By Joseph Tsidulko
By Patrick Range McDonald
By David Futch
By Hillel Aron
By Dennis Romero
By Jill Stewart
By Dennis Romero
By Dennis Romero
One could easily imagine the answer in 1950. Los Angeles then wasn't a particularly multiracial town; it was easy for pols, journalists and most of the white city to ignore the blacks, Latinos and Asians. Straight through midcentury, Los Angeles had the highest percentage of white Protestants of any large American city. It looked new and prosperous and surprisingly uniform. (In the '50s, American intellectuals worried about affluence and conformity.) As a result of the huge number of decent-paying unionized jobs in aerospace and other manufacturing industries, immense tracts of single-family homes were going up all over town. Home ownership and car ownership were increasingly common to both middle and working class, and income distribution in the land of smog and sun followed a classic New Deal bell curve.
Today, the bell curve is inverted, and any common economic destiny is a dim memory at best. Aerospace has up and left, unions have declined, and the middle of the L.A. economy has shrunk catastrophically. Today, roughly half of us are poor, while the wealthiest 10 percent of us have wealth and income soaring skyward, untethered to the fortunes of the rest of the city.
The greatest change, of course, is racial. The whitest big city in the U.S., straight through 1960, is now the least white. According to the 2000 Census, only 29.8 percent of Angelenos are white, while the percentage of Latinos hovers just under 50 percent. No major U.S. city has ever gone through so thorough a population transformation in so relatively short a time.
So it is necessary to state what should be obvious: This racial recomposition -- not declining services or the remoteness of City Hall -- is what secession is really about. If municipal services have now become an acute problem, when were they any better? According to the secessionists, they've been in decline since Sam Yorty's term in office -- but Yorty was only able to service the Valley by ignoring black L.A., which caused problems of its own (the Watts riots, for one). Have services kept up with the growth of the Valley? Of course not, but they haven't kept ä 26 up with the growth of any part of town -- and whose fault is that anyway? The same Valley homeowner groups leading the charge on secession led the charge in 1978 for Howard Jarvis' Proposition 13, a primary cause of chronic municipal insolvency in California.
There is no evidence whatever that city services have deteriorated just in the past few years -- the period of secessionism's birth and growth. Yet we are to believe that these concerns are what lie behind secession -- not the epochal transformation of L.A.'s racial and class composition, which is the one immense change that has coincided with secessionism's rise. Not the fact that the white, middle-class city that the Sherman Oaks Homeowners Association remembers (or re-imagines) so fondly has become a city that is heavily Latino working-class, and an underpaid working class at that. To be sure, the new valley city would have a plurality of Latinos, but 68 percent of its registered voters would be white. For the moment, in fact, secession may have a number of Latino supporters who mistakenly believe it will split up the school district and may even make it easier to build more schools. But at bottom, secession is nothing but white identity politics. Its message is: "We're not them; they're not us; we're outta here."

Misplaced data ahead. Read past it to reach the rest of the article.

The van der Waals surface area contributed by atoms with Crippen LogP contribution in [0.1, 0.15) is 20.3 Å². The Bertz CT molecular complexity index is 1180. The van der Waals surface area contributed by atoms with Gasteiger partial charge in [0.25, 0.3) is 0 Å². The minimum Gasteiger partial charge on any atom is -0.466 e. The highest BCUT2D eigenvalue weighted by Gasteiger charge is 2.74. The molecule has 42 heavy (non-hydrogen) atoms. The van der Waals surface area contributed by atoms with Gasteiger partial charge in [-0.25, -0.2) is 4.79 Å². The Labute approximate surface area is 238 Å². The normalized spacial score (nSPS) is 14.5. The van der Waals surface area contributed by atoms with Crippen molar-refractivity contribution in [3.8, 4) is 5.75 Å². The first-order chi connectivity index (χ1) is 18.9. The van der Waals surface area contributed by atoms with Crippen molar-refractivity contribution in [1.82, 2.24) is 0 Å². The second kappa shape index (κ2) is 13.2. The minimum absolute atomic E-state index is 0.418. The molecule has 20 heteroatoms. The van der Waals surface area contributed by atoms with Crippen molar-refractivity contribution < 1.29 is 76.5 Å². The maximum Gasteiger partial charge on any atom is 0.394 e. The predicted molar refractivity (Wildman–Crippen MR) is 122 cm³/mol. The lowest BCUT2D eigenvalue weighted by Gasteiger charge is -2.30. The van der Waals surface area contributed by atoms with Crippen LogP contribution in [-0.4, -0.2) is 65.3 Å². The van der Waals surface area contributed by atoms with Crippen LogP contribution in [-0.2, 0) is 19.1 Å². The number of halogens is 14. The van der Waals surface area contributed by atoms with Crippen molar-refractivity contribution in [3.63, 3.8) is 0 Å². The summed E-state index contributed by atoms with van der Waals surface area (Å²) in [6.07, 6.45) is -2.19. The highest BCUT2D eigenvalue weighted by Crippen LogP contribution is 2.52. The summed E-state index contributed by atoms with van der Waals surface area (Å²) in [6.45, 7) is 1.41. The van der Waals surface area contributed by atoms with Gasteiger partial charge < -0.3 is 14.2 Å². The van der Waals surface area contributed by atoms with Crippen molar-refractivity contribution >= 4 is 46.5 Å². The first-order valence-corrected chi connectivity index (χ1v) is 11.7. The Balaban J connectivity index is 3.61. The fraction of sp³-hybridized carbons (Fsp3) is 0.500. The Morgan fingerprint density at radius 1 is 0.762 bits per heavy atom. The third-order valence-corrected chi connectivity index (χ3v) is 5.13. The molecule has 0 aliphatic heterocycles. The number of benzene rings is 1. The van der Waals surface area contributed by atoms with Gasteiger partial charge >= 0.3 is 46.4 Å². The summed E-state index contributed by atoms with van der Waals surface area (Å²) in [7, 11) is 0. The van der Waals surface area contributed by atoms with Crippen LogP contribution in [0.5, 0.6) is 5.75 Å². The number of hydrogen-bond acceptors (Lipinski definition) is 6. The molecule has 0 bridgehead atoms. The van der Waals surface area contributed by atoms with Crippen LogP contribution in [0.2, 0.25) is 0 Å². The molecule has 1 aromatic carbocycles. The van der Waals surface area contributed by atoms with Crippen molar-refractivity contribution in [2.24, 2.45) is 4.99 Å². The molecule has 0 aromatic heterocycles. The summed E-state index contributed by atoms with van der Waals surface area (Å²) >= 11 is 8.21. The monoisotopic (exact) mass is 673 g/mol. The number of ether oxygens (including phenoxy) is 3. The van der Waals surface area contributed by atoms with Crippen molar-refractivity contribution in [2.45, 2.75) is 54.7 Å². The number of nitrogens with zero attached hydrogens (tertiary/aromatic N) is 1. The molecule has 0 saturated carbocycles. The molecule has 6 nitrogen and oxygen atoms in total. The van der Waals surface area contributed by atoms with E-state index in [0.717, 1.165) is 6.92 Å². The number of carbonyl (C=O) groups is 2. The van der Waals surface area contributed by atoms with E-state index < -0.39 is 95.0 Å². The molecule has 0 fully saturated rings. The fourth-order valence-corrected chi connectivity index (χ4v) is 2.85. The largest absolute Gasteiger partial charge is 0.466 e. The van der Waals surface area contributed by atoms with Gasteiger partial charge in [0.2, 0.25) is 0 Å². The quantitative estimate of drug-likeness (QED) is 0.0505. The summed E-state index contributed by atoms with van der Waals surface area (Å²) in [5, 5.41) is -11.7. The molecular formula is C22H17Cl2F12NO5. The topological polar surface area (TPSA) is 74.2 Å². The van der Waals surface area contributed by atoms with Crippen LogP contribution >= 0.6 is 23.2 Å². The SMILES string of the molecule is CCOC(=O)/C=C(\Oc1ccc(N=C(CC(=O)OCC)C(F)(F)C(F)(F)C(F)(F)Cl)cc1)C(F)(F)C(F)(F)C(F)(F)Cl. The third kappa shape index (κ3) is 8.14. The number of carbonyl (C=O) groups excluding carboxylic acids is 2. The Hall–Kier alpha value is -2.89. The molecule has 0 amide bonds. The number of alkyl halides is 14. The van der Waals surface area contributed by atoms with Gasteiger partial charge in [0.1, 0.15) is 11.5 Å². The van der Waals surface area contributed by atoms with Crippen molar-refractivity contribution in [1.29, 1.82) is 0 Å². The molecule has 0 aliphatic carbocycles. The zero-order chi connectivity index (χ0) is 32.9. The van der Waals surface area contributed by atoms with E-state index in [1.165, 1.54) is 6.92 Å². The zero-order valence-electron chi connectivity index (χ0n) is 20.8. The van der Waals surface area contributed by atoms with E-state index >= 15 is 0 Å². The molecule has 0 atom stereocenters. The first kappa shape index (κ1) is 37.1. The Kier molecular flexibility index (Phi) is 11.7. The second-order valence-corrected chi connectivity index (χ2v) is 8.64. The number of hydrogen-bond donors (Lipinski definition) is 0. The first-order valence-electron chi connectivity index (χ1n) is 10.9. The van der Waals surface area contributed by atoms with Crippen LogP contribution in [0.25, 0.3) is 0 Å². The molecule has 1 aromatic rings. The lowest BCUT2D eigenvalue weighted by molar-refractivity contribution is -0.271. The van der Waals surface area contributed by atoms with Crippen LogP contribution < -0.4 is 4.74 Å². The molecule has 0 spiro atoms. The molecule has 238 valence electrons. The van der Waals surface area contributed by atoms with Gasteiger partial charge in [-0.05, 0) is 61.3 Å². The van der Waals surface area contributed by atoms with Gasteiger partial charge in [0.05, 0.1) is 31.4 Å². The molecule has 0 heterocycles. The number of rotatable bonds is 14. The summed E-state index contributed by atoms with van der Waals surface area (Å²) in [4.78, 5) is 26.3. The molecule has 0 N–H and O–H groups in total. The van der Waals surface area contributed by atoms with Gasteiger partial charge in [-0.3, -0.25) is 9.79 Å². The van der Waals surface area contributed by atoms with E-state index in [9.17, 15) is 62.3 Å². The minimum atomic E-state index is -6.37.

SO THE L.A. STORY OF THE PAST TWO decades is one of civic transformation on a scale that transforms the entire nation: America's future is happening here today, just as 100 years ago it was happening in New York. But this description of our city only takes us back to 1985 or thereabouts. Before then, L.A. was a huge center of growth, but that hardly distinguished it from a hundred other cities. For decades, we set the model for horizontal growth -- for sprawl -- but for the past 20 years, we've grown inwards as much as we've grown outwards: The density of many immigrant working-class neighborhoods rivals the levels in New York.
If there is a through-line to our story, it may be the cycle of immigration, resistance and re-invention. Yes, all American cities have been home to immigrants, but only N.Y. and L.A. can claim that immigration was central to their identity, and prefigured a new national identity. But other waves of immigration have also given them distinctive characteristics.
Both cities have long been home to successive waves of internal immigrants, too -- blacks from the South Atlantic states to New York; Midwesterners, then Jews and blacks, to L.A. The writers, artists, musicians, actors and filmmakers so crucial to both cities came from all across the nation, and the world. Most important, it's been these two cities that have led, and helped, the nation in synthesizing new and old. New York was the place where the economic, social and political orders that encompassed the European migration were first built. For 20 years, the policies and politics of the New Deal were tried out in New York before Franklin Roosevelt took them nationwide.